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Great acting and visuals, stupid story, sloppy direction
on 24 February 2015
Great acting, cinematography and special effects, but a story that's so stupid it ruins it all. What a waste of talent, technology and money.
A steady, plodding descent into insanity, with what must be the dumbest ending in the history of the movies tacked on out of nowhere. Sloppy direction doesn't help, with stupid, avoidable goofs like vehicles parked where nobody would park them; a Midwestern small-town library open on a Sunday morning; a large, energetic male dog who has never been confined but stays inside a tiny fence so flimsy a rabbit could knock it down; and other trivial mistakes happen so often that they become a serious distraction.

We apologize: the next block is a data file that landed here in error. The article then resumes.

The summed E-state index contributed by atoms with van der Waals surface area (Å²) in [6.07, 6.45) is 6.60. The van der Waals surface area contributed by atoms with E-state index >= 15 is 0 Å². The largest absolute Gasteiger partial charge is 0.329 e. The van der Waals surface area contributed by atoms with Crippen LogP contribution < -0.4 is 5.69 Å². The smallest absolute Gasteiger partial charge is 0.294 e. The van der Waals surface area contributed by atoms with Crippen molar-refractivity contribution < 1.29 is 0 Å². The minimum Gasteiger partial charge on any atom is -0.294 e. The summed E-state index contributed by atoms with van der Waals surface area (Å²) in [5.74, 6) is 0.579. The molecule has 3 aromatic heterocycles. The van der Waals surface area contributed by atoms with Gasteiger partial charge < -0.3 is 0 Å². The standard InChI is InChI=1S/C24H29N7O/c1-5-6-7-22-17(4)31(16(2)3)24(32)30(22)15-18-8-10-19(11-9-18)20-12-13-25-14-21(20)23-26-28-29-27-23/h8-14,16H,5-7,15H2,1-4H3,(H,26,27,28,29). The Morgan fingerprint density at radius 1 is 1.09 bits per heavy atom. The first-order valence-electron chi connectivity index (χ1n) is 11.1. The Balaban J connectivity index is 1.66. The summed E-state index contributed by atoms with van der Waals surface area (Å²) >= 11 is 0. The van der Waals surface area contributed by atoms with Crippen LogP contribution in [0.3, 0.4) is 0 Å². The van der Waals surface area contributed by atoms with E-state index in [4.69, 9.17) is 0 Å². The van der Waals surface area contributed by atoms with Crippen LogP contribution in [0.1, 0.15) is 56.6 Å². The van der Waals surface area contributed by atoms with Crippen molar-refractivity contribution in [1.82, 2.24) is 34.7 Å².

One huge mistake that's not trivial at all is the unbelievable married couple at the center of this movie. It's absurd that a lovely, intelligent, emotionally balanced woman like Samantha ever looked twice at a surly, egocentric nut like Curtis, much less married him.
Unlike similar movies in which the protagonist does alarming things no one else can understand, like Close Encounters, Curtis is never shown here as a normal person, as a character we get to know a little bit and therefore care about. From the very beginning, he's sullen and introverted, completely closed down emotionally and inaccessible not only to his wife and child but to us. Of course a person so profoundly crippled is going to fall apart, but he's so remote and unappealing that it's hard to care.
So the overriding question in this suspense thriller is not "What is really happening?" or "How will this end?" but "Why should we care?" I didn't. Despite very strong acting and visuals, Take Shelter is tedious and unbelievable for almost two hours, and then infuriating at the end.